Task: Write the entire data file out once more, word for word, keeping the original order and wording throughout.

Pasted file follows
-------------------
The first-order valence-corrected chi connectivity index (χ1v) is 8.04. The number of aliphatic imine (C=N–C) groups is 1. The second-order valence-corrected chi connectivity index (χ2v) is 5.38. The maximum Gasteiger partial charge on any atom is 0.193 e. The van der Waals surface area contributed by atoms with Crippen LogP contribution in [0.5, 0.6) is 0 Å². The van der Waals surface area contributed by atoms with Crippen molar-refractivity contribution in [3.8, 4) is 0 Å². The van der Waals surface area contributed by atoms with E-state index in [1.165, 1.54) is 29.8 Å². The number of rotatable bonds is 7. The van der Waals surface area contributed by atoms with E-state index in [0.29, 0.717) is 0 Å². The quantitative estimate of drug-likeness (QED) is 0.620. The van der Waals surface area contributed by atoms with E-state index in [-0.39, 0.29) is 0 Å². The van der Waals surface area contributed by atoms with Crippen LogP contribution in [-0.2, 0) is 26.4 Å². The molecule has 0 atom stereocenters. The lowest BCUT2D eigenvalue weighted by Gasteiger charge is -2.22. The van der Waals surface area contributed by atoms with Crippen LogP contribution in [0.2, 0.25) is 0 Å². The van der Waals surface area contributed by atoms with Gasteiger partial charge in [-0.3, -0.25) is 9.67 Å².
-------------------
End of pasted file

The first-order valence-corrected chi connectivity index (χ1v) is 8.04. The number of aliphatic imine (C=N–C) groups is 1. The second-order valence-corrected chi connectivity index (χ2v) is 5.38. The maximum Gasteiger partial charge on any atom is 0.193 e. The van der Waals surface area contributed by atoms with Crippen LogP contribution in [0.5, 0.6) is 0 Å². The van der Waals surface area contributed by atoms with Crippen molar-refractivity contribution in [3.8, 4) is 0 Å². The van der Waals surface area contributed by atoms with E-state index in [1.165, 1.54) is 29.8 Å². The number of rotatable bonds is 7. The van der Waals surface area contributed by atoms with E-state index in [0.29, 0.717) is 0 Å². The quantitative estimate of drug-likeness (QED) is 0.620. The van der Waals surface area contributed by atoms with E-state index in [-0.39, 0.29) is 0 Å². The van der Waals surface area contributed by atoms with Crippen LogP contribution in [-0.2, 0) is 26.4 Å². The molecule has 0 atom stereocenters. The lowest BCUT2D eigenvalue weighted by Gasteiger charge is -2.22. The van der Waals surface area contributed by atoms with Crippen LogP contribution in [0.2, 0.25) is 0 Å². The van der Waals surface area contributed by atoms with Gasteiger partial charge in [-0.3, -0.25) is 9.67 Å².